The UK is one of best places to live and work, according to the Organisation for Economic Co-operation and Development (OECD), although income inequality has risen by more than in other countries since the global financial crisis struck in 2007.

The Paris-based think-tank has been seeking to measure wellbeing for the 34 nations of the OECD, based on aspects of life such as incomes, education, housing and security. It says the UK ranks above the OECD country average on environmental quality, personal security, jobs and earnings and housing among other measures.

It is close to average for work-life balance, but below in education and skills.

That puts the UK alongside Switzerland, Australia, Nordic European countries, Canada and New Zealand in a clutch of highest-performing countries on the latest work for the OECD’s Better Life Index.

The think-tank’s “traffic light” system for how countries perform on various elements ranks the US, Ireland, Germany and France as average.

Turkey, Brazil, Mexico, Estonia, Hungary, Greece and Chile are among the countries with a relatively low performance.

Overall, the latest part of the OECD’s attempt to find new ways to measure wellbeing beyond simple GDP numbers, paints a picture of substantial pain caused by the financial crisis. “This report is a wake-up call to us all,” said OECD secretary-general Angel Gurra. “It is a reminder that the central purpose of economic policies is to improve people’s lives. We need to rethink how to place people’s needs at the heart of policy-making.”

The average British household was only “modestly” affected by the crisis, said the OECD, but looking across its club of mostly rich nations many people were blighted by higher unemployment, involuntary part-time work, financial insecurity and poverty.

“Life satisfaction and confidence in institutions declined substantially in countries severely hit by the crisis, while people reported soaring stress levels,” the How’s Life 2013 report says.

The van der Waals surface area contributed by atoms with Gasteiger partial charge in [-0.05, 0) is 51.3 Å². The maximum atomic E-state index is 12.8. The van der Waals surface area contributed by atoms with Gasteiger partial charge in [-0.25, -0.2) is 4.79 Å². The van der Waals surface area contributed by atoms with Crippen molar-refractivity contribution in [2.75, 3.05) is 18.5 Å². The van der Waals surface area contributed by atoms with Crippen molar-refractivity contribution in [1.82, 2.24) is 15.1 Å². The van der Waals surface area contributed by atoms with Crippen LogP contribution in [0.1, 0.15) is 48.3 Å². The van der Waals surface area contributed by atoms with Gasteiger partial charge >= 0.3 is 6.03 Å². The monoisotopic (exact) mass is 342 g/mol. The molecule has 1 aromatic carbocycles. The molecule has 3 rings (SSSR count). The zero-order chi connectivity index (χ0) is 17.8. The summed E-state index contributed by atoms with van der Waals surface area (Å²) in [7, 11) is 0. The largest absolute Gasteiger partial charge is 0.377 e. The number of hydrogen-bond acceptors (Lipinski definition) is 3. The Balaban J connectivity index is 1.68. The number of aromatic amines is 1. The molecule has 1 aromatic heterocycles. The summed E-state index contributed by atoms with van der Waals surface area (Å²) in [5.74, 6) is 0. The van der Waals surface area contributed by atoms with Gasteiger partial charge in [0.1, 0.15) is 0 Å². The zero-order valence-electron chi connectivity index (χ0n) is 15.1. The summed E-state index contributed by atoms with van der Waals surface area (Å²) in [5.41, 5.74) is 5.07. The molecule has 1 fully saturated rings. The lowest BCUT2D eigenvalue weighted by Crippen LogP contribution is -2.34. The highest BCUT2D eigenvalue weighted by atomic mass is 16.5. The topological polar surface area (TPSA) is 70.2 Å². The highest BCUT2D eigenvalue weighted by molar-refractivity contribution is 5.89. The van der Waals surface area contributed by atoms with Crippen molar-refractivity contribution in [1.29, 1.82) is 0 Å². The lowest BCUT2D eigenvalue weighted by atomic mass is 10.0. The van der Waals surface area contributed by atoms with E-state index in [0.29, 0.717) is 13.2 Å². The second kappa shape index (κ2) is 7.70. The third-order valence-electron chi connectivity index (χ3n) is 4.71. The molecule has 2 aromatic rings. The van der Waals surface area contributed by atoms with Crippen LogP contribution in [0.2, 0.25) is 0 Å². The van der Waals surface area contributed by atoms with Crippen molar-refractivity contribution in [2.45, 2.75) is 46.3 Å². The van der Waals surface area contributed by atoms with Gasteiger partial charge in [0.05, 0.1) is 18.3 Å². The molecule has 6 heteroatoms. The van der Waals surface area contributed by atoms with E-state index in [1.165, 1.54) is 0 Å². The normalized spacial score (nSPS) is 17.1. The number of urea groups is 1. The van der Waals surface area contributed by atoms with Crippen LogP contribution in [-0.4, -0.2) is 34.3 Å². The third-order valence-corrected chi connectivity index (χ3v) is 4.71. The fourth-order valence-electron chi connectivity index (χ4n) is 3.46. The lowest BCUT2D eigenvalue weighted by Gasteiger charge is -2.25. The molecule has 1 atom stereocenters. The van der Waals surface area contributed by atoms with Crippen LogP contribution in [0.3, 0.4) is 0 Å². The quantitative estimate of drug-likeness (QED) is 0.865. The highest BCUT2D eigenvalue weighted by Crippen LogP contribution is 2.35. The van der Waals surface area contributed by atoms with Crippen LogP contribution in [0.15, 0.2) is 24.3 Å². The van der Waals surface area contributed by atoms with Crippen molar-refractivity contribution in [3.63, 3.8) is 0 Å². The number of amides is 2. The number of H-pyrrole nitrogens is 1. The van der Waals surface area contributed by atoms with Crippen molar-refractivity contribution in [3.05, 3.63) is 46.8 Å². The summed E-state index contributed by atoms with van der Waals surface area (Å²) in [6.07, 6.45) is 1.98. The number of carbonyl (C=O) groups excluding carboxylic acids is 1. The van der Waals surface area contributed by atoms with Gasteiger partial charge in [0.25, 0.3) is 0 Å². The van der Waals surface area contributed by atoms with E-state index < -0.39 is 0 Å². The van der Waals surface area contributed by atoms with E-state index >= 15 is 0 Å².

“However, there was little or no change in health outcomes for the population at large.”

Looking at the UK, the OECD says that over 2007 to 2011 there was a cumulative increase in real household disposable income of around 1%, while in the euro area, income dropped by 2%.

However, income inequality increased by more than average in the UK over that period.

The report adds: “In the OECD as a whole, the poor employment situation had a major impact on life satisfaction. This trend is not visible in the United Kingdom where, from 2007 to 2012, the percentage of British people declaring being very satisfied with their lives increased from 63% to 64%.”

In OECD countries most severely hit by the crisis, people’s trust in institutions and in the way democracy works had also declined during the crisis.

But the percentage of British people reporting that they trust the government increased from 36% to 47% between 2007 and 2011.

Looking at gender gaps in OECD countries, the research found British women were still less likely than men to have a paid job or be elected to parliament, and more likely to spend many hours performing household tasks.

Its analysis of the crisis suggested new forms of solidarity and engagement emerged in the countries that were hardest hit. This trend was less clear cut in the UK, however.

The percentage of people reporting having helped someone decreased by three percentage points while the share of people reporting having volunteered their time increased by three  percentage points between 2007 and 2011.

When it comes to education and job prospects the UK lags behind.

On average the employment gap between those people in OECD countries with tertiary education and those with below upper secondary education had remained stable since 2000. But in the UK the gap had widened “substantially”.